Cubs completely redo Wrigley playing surface

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Cubs completely redo Wrigley playing surface

During the 2012 season several Cubs players voiced their complaints about the Wrigley Field playing surface, with one player calling it by far the worst in the major leagues."

That led to Cubs management doing an extensive study on every field in baseball and the amount of time that each field is used for non-baseball activities, which can cause considerable wear and tear on the playing surface.

At the conclusion of the 2012 season the decision was made to completely remove the current field and replace it with all new sod and dirt to bring the field up to a more acceptable level for the players.

In addition, the Cubs are expected to curtail the number of activities that are held at Wrigley starting with the 2013 season. From concerts to soccer games to corporate events, the field has gotten more play and more use than any other baseball only stadium in the sport.

When Cubs second baseman Darwin Barney was informed on Tuesday that the Cubs had decided to completely replace the playing field at Wrigley Field, he was quick to praise the team's ground crew who labored day and night to make the old surface playable.

"Our grounds crew did an amazing job trying to keep the playing surface in as good a shape as possible. However, when you have as many events going on as they do at Wrigley from concerts to corporate events it is very hard to maintain," Barney told CSNChicago.com.

At a cost of 400,000 the Cubs elected to completely tear out the old grass and dirt and replace it with a new blend of dirt and a Kentucky Bluegrass that was trucked in from Colorado. The sod is the exact same that was recently installed at Busch Stadium in St. Louis when the Cardinals replaced their outfield.

Barney, who is currently hard at work along with center fielder Brett Jackson with the Cubs hitting coaches in Arizona, is excited to get back to playing at the Friendly Confines.

"My teammates and I are excited to play on a new and improved playing surface at the greatest ballpark in baseball. It is great to see that our front office is doing all they can to make our field the best in the game."

Wrigley Field's infield was improved when a new drainage system was put in place a few years ago, and the crown was removed. Barney said he wanted to make it clear that the Wrigley grounds crew was not to blame for the hard field, but pointed to all the events that take place at the ballpark, specifically mentioning the concerts.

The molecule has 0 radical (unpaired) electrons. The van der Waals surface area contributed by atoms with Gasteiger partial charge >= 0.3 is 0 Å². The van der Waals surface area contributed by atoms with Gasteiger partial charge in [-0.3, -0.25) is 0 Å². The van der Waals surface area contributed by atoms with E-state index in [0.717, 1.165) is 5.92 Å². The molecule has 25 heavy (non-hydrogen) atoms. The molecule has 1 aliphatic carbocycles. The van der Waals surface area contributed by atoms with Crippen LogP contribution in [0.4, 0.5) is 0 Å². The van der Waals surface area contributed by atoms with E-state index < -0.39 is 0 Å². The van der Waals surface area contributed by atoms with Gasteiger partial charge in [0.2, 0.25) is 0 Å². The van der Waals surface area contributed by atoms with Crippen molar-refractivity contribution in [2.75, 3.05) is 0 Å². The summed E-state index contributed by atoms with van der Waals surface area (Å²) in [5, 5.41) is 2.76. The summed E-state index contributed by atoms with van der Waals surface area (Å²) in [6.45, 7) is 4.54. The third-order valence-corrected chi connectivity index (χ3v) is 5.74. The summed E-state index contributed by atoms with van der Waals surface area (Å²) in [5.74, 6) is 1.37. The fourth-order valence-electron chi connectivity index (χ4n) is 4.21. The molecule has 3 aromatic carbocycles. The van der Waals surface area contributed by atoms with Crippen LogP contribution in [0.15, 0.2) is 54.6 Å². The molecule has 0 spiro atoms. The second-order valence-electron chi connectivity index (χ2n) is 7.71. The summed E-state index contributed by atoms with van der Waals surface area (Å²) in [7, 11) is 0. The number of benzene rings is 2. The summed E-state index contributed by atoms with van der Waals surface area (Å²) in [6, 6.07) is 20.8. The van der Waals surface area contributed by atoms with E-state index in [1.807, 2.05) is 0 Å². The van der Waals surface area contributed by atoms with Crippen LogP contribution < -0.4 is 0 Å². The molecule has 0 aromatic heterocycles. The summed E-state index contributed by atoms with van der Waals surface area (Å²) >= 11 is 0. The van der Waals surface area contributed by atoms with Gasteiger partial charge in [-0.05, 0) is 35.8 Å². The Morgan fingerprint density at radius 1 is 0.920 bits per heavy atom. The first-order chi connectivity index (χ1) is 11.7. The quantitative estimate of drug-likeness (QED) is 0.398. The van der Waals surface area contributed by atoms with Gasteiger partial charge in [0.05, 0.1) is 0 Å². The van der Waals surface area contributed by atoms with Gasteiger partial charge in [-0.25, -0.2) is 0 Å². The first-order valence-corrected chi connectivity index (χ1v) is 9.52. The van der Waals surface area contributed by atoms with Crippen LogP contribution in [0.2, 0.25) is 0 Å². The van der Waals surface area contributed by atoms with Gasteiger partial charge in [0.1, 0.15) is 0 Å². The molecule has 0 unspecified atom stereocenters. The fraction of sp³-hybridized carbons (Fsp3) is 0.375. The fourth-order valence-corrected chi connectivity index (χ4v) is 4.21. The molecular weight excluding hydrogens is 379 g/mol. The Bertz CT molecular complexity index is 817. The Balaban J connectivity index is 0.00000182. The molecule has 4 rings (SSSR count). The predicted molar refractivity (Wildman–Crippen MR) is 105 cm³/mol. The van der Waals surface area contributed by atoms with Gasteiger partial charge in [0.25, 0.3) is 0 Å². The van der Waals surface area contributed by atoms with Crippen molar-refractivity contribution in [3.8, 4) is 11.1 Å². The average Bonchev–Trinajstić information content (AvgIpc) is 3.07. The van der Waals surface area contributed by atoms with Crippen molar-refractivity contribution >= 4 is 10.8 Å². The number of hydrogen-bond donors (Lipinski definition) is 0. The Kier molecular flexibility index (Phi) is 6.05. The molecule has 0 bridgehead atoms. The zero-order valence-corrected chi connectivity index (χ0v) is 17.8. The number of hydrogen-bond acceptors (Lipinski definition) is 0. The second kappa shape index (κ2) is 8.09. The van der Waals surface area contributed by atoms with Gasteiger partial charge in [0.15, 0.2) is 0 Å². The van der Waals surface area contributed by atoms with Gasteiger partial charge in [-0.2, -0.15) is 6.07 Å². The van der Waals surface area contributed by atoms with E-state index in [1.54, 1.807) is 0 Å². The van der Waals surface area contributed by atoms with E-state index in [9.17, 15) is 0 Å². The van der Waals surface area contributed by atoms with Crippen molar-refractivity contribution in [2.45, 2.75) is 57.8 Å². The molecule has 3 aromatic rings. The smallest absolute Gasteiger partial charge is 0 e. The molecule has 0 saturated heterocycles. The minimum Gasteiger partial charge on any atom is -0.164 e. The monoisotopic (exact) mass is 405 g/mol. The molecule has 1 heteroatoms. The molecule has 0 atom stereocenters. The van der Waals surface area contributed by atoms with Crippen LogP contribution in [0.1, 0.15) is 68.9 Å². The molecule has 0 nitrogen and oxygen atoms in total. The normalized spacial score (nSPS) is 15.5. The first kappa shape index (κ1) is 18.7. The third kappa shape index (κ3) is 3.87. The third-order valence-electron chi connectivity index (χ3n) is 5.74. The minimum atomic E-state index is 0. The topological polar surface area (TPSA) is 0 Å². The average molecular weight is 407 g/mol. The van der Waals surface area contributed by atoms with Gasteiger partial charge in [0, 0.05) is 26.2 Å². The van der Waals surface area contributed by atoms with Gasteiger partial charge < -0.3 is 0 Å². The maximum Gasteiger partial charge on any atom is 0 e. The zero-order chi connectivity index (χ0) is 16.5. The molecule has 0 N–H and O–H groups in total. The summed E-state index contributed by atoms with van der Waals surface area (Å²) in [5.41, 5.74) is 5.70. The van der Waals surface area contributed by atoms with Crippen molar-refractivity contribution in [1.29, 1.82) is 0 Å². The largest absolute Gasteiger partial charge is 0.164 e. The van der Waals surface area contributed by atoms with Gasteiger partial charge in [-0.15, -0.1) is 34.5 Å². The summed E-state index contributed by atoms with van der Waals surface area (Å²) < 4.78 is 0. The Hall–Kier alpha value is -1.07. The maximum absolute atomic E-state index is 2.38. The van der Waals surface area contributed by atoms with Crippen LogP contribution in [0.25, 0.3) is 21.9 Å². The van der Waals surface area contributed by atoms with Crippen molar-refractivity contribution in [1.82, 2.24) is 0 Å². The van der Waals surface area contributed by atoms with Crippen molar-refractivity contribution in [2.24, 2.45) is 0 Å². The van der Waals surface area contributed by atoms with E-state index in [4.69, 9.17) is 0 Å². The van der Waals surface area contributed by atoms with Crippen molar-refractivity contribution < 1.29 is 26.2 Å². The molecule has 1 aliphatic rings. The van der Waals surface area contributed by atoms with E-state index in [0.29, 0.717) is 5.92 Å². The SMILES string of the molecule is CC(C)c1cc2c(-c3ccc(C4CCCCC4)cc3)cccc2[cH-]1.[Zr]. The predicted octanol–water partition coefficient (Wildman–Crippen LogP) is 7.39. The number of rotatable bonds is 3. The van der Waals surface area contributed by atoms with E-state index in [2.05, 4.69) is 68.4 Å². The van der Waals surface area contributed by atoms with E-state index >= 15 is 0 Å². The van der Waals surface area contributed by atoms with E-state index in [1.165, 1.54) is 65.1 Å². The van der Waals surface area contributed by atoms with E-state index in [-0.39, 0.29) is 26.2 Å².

"It's hard on them to get this thing ready to play every day," he said. "They work really hard to do that. The truth is, it is that field that people say (bad things) about. But it's your baby. You've got to say it's the best field you've ever been on and just go from there."

President Obama, with Cubs at White House: 'Among Sox fans, I'm the Cubs' No. 1 fan'

President Obama, with Cubs at White House: 'Among Sox fans, I'm the Cubs' No. 1 fan'

President Obama was happy to have a Chicago team visit the White House one last time during his administration.

But he's not 100-percent changing his baseball loyalties quite yet.

The world's most famous White Sox fan, Obama's made no secret about his love of Chicago's South Side team. But with the World Series champion Cubs on hand Monday at the White House, he had to give his support for his other hometown baseball club.

"Among Sox fans," Obama said as his honoring of the Cubs was wrapping up, "I'm the Cubs' No. 1 fan."

It was the line worth remembering, as Chicago baseball unity took another step toward becoming reality.

The Cubs attempted to make the president an honorary Cubs fan, giving him a lifetime pass to Wrigley Field as well as tons of other goodies.

But the most useful gift for the president might be the second jersey he was presented, a Cubs road jersey that simply says "Chicago."

Check out more from the president in the video above.

President Obama on Joe Maddon: 'Not a lot of coaches or managers who are as cool as this guy'

President Obama on Joe Maddon: 'Not a lot of coaches or managers who are as cool as this guy'

As one of the cooler presidents ever, President Obama knows cool when he sees it.

The president talked about numerous members of the Cubs during the team's visit to the White House on Monday, but he only offered the "cool" label to manager Joe Maddon, who most folks can agree is probably the coolest person to ever manage the Cubs.

"Let's face it, there are not a lot of coaches or managers who are as cool as this guy. Look how he looks right now," Obama said, pointing out Maddon's non-traditional suit. "That's cool."

The president also praised Maddon's unique style, with his themed road trips and visits from zoo animals, as well as his on-field prowess, throwing in a joke about something the skipper couldn't control during the World Series.

"He's got a lot tricks to motivate. But he's also a master of tactics and knows how to make the right move at the right time: when to pinch hit, when to pinch run, when to make it rain in Game 7 of the World Series. It was masterful."

Maybe President Obama really does admire Maddon's style. Or maybe he's just extending his bromance with Vice President Biden to other famous Joes.

Check out the video above for more from the president.